“Marcus, you’re going overboard.” Emma stood in front of my mom like a bodyguard, gazing at me furiously. “Maggie’s sorry, and if you’d just hear her out—”
“And you,” I wagged my finger in her face. “Since when have you been on a first-name basis with my so-called mother? I thought we were friends. How could you have kept this from me?”
To my satisfaction, her mouth snapped shut. I thought out of the three, Emma had hurt me the most by her silence. Not only that, she’d snuck those flowers in my locker, knowing I’d believed them to be from a secret admirer. How I’d hoped they’d been from her.
The truth of it sunk in deep at that instant. Until now, I hadn’t realized it, but I’d secretly wished she’d been the one sending me flowers. And I hadn’t wanted to discover the real identity of that person was because I’d wanted to continue believing it was Emma.
And now that I knew it was her, only she’d been doing it for my mom’s sake, was the worst sort of truth. Even worse than finding out Marigold Banks was my mom. If Emma hadn’t known about my mom all this time, I might have even been able to talk to my parents like a civilized person.
But knowing she didn’t really like me, as Heath had said, made me feel like the biggest idiot ever. Not to mention, my entire body was in pain, as though I’d been beaten with a bludgeon over and over.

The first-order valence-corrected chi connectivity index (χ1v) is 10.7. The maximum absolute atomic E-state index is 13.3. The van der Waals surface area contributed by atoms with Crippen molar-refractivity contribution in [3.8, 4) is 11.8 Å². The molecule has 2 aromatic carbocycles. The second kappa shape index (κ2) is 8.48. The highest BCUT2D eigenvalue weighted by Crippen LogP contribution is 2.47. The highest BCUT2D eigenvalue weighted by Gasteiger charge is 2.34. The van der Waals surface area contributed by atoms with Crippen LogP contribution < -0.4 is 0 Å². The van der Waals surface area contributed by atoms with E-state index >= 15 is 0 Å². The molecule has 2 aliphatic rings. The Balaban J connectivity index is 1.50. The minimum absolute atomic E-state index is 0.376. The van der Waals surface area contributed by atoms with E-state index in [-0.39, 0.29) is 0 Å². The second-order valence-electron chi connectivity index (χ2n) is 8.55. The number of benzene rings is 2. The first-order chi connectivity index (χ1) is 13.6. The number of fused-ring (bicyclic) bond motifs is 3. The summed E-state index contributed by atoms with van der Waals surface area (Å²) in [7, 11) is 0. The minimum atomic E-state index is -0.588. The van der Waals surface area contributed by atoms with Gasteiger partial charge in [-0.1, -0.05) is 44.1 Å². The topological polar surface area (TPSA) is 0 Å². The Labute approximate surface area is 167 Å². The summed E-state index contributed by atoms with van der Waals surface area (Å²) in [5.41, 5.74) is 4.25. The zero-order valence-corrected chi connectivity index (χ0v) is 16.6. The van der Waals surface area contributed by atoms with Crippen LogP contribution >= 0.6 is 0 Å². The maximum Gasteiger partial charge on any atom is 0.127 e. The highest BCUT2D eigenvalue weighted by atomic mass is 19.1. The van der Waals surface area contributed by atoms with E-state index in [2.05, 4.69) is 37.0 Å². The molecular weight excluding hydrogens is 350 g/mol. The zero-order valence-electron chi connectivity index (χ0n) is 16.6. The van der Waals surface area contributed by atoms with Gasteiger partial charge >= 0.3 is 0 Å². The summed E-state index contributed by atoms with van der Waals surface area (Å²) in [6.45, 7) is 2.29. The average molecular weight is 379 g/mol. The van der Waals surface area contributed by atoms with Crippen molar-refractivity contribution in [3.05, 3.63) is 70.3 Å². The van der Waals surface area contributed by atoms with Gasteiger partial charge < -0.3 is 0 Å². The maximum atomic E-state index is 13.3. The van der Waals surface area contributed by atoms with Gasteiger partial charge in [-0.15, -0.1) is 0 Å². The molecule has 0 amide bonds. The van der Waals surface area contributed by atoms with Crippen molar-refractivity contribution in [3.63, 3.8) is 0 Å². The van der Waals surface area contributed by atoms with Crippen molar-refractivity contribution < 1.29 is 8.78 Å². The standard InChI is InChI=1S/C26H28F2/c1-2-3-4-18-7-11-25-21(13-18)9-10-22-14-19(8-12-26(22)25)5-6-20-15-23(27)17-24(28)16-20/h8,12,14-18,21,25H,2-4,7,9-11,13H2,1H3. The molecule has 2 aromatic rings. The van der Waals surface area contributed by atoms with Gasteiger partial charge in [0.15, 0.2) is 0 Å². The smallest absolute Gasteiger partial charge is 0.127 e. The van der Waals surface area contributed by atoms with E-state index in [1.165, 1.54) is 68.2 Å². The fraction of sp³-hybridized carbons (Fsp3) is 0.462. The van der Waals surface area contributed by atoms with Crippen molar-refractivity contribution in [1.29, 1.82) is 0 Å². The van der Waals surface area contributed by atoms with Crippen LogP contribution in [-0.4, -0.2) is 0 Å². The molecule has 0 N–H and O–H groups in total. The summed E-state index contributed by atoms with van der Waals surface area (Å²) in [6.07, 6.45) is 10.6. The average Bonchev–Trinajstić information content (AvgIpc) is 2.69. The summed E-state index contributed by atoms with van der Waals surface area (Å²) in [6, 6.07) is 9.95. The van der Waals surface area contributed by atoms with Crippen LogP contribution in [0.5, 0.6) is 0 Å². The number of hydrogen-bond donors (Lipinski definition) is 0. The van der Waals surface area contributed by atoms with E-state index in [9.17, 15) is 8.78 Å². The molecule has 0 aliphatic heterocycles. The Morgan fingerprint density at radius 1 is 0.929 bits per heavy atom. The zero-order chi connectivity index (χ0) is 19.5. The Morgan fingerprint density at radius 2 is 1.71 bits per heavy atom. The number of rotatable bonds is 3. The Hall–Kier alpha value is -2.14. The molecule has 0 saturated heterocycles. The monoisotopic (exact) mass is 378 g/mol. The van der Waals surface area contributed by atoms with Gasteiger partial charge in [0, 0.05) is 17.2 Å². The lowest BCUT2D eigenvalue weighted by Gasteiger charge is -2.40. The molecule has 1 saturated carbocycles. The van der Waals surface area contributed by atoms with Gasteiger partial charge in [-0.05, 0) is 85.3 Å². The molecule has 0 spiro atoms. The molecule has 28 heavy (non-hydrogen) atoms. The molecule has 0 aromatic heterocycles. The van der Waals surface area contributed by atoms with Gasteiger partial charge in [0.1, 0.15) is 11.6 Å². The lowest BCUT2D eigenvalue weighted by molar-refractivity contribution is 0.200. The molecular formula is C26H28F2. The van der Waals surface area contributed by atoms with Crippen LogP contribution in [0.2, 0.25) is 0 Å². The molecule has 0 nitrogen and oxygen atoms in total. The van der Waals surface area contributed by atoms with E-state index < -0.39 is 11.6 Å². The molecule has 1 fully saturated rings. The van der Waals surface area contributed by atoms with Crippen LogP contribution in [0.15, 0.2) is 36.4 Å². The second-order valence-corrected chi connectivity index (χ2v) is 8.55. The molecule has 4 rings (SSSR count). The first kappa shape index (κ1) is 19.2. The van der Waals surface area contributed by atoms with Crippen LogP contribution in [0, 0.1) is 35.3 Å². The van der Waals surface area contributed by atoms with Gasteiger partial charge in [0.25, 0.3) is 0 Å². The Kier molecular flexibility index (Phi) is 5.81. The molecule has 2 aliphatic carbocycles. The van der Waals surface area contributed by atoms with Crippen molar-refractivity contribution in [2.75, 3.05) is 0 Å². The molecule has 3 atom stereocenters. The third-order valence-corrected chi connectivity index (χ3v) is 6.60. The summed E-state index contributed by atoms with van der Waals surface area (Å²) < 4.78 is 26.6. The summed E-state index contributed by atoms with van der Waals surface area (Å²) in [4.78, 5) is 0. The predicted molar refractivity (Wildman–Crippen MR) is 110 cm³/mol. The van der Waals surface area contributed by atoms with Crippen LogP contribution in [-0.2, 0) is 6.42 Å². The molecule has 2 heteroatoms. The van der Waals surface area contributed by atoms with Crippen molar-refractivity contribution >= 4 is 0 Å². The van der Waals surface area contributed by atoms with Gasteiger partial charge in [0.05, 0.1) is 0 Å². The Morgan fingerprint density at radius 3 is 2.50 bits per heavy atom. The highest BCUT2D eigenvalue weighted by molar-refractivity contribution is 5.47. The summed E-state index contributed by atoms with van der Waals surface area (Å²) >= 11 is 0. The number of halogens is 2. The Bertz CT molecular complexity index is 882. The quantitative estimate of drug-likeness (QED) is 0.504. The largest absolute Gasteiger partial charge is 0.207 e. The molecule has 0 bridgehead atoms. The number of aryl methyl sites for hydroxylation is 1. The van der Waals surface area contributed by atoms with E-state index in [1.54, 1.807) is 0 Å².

I had to get out of here. I couldn’t see any of their faces for one more second. So I turned around and ran, without one backwards glance.
My heart broke for Marcus, but I couldn’t follow him. He was angry with me, and I sensed he was even more disappointed at me than his parents.
“Marcus,” Maggie cried after him.
“Let him go,” his dad sighed. “He needs some time.”
The volunteers were just about done with planting for the day. I scanned the area for any sign of Marcus, but he was nowhere to be seen. But Heath was there, looking at me curiously.
“So what happened?” he asked, coming up to me. “Did you talk to Marcus?”
“He ran away somewhere.” I gazed at Heath sadly. Bit by bit, I told Heath all about how I’d been the one to stumble into Maggie Lew, how she’d begged me not to tell her family where she was hiding, and finally how her husband and Marcus had just discovered the truth.
“Great timing,” Heath groaned. “He was finally about to confess too.”
“Confess what?” I asked, but didn’t really care to know the answer. All I could think of was the way Marcus had looked at me when he’d found out I’d hidden his mom’s secret from him—disappointed, betrayed. “He hates me.”
“No, he doesn’t.” Heath patted my shoulder comfortingly.
“D-did you hate me? When you found out I’d been talking to your grandfather behind your back?”
“I’m talking to you now, aren’t I?” Heath’s lips tilted in a tiny smile. “I’ll admit I was upset you kept it from me, but I understood why you did. It wasn’t your secret to tell. Just like you were obligated to keep Mrs. Lew’s secret because she asked it of you.”
“Why can’t Marcus see that then?” A betraying tear leaked from my eye, and I wiped it hastily.
“He will,” Heath said. “But I know how Marcus works. He likes having the upper hand and hates losing that control. When he doesn’t know what to do, like now, he goes a little crazy. Once he figures it out, he’ll be back.”
“What do I do?” I gazed at Heath with watery eyes, begging him to tell me.
“Just be Emma.”